In a Jan. 20 email to the student body, University President Fr. John Jenkins announced Notre Dame’s decision to cover the Luigi Gregori’s Christopher Columbus murals in the Main Building. The murals had long been the subject of controversy on campus for what some view as historically inaccurate depictions of Native Americans. Still, the University’s decision to cover the murals was met with national backlash from those who believe the murals to be of high artistic value and integral to Notre Dame’s Catholic identity. The decision sparked student activism on both sides of the controversy that would last for weeks. On Feb. 14, Jenkins announced the members of a committee which would advise the University on how to display the murals “in the appropriate context, as well as on related issues,” according to a Notre Dame press release.
Tri-campus community closes due to extreme weather
The tri-campus community canceled class the week of Jan. 28 in one of the most severe cold fronts to hit the Midwest in years — the “Polar Vortex.” Amid temperatures that neared -20 degrees, Notre Dame closed from 6 p.m. Jan. 29 to 1 p.m. Jan. 31. Saint Mary’s and Holy Cross closed Jan. 29 through Jan 31. During the closure, Holy Cross experienced a power outage from approximately 6:25 a.m. to noon Wednesday. During this time, on students were evacuated to North Dining Hall at Notre Dame. After the University reopened, there were also several pipe leaks across campus — in Duncan Student Center, the Main Building and Fitzpatrick and Cushing Halls of Engineering — caused by the extreme temperatures.
University announces new men’s dorm will be named Baumer Hall — March 6, 2019
The University announced in a March 6, 2019 press release Notre Dame’s newest residence hall will be named Baumer Hall in honor of John and Mollie Baumer, graduates of Notre Dame and Saint Mary’s, respectively, who donated the $20 million which made the new men’s residence hall possible. Baumer will first serve as the temporary home for the residents of Dillon Hall, which will be undergoing extensive renovations throughout the 2019-2020 school year, prior to beginning its own community in the fall of 2020. Located just south of West Quad, next to Ryan Hall, Baumer is set to become Notre Dames 31st residence hall and will be joined by a new women’s residence hall currently under construction on east of Dunne Hall set to open in 2020.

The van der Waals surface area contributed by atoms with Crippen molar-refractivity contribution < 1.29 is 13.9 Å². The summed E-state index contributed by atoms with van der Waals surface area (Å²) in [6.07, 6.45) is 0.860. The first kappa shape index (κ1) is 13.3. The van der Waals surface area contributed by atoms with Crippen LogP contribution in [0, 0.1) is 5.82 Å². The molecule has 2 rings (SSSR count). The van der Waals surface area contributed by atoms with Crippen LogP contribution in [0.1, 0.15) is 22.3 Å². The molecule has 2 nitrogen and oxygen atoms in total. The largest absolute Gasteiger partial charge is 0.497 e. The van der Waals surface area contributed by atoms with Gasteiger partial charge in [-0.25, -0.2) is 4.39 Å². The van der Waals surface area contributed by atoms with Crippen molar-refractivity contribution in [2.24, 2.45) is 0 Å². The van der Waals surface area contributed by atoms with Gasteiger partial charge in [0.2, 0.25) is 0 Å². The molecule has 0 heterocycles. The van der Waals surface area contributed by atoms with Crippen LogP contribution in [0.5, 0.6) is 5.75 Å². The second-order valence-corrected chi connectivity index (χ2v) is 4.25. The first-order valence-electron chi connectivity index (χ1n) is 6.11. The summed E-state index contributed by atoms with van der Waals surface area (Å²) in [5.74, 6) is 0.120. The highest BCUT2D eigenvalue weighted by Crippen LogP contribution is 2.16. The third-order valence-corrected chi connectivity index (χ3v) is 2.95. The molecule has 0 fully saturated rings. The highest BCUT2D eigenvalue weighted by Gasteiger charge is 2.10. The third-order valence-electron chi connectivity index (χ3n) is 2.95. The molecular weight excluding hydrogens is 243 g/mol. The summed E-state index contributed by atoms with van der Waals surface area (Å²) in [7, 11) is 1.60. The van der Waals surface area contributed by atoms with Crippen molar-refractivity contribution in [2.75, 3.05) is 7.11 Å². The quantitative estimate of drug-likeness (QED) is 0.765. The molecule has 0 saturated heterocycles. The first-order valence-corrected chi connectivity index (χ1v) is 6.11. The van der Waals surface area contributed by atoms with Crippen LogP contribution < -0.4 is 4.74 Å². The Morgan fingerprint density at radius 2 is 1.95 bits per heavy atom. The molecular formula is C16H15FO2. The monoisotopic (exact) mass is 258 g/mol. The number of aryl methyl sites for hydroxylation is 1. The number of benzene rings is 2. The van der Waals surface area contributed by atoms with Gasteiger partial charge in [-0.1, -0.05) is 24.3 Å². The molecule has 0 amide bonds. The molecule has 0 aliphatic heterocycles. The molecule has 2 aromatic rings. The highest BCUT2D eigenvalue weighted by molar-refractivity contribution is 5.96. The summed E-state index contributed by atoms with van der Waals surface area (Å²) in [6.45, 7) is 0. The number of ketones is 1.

Condoleezza Rice, John Kerry speak at Notre Dame — March 19, 2019
Former secretaries of state Condoleezza Rice and John Kerry visited Notre Dame on March 19, 2019. Rice — the 64th secretary of state who served under President George W. Bush and graduated from Notre Dame in 1975 — and Kerry, the 66th secretary under President Barack Obama, were brought to campus by the Common Ground Committee, a non-profit that invites leaders to discuss national issues in public settings. The two diplomats discussed and debated public policy issues such as climate change, North Korea and voter suppression, among other topics. Kerry said the only way to change politicians’ tendency toward “the hard policy of orthodoxy thinking” was through voting for more moderate representation, and Rice ended the panel by calling the audience to “own your democracy.”